Only Tyne Cot Cemetery attracted coaches in the 70s. Lijssenthoek Cemetery, outside ‘Pop’, with its beautiful cedars and flawless layout, with Remi Farm next door where wounded and dying Tommies scratched their names into its beams, was always empty. It was a place of contemplation. There is a Visitor Centre there today; as there is at Tyne Cot – where there is another new feature. As you walk from the new car park you activate a voice that reads out the names of the dead in the cemetery. It is meant to be moving but the timbre of the little girl’s voice makes it merely annoying.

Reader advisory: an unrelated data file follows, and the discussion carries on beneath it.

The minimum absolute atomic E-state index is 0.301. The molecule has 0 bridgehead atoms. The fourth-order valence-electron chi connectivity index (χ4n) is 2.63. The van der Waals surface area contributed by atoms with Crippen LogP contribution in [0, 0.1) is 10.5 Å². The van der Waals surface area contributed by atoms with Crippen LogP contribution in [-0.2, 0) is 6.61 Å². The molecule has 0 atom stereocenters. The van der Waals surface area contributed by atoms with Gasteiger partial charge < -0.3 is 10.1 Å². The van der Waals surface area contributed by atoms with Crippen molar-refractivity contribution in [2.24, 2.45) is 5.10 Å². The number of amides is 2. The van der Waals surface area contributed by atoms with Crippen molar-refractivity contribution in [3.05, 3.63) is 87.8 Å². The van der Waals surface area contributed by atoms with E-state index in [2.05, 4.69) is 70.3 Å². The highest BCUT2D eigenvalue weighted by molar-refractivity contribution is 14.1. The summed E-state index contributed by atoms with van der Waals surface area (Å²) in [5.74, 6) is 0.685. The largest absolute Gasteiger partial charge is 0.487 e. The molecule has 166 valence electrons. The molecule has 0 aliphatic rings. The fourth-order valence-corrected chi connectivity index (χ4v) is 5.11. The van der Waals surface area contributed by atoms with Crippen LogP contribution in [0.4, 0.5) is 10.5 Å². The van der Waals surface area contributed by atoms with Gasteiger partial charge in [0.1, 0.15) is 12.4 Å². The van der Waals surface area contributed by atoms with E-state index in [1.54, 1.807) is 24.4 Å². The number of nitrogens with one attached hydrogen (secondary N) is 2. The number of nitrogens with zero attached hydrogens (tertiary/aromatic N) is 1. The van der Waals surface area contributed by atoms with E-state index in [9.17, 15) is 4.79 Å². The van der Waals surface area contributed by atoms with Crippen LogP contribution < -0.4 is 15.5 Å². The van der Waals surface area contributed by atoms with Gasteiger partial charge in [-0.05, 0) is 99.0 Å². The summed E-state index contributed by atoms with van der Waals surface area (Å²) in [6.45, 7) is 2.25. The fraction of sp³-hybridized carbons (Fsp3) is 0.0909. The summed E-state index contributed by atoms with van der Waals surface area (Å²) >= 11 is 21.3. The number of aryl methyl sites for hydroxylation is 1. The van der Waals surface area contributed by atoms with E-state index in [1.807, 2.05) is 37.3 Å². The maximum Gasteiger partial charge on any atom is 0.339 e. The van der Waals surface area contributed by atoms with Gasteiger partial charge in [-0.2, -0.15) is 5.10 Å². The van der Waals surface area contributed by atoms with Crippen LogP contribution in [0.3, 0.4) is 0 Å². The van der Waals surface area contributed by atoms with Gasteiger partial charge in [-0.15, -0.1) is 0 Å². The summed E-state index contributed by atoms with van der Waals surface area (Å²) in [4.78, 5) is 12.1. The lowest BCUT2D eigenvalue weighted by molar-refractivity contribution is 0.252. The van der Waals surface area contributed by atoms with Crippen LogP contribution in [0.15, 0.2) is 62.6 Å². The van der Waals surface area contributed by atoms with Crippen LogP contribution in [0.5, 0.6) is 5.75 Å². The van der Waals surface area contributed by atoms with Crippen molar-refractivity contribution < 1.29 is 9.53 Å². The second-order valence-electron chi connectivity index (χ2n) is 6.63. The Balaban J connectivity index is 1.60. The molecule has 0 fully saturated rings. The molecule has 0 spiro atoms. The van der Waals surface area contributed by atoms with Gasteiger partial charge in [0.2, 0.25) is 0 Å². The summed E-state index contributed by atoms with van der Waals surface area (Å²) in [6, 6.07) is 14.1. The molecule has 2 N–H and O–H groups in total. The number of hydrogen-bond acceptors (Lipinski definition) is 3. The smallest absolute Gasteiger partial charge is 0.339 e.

Paradoxically of course, it is the popularity of these rites and sites that gives the guided tour its raison d’être. The enthusiast wants to avoid wasting time at preachy museums, needs to know the unspoilt places, the preserved trench system, how to dodge coach parties, where to eat and where to stay. The gullible tourist might spend a vexing afternoon touring the Citadel at Verdun, a puerile trip in a miniature railway around moronic waxworks, a sub-Disney waste of time. Above all, the competent tour leader can balance what is all too evident – hills pitted with shell holes, row on row of young men’s graves – with historical background explaining the story behind the battle.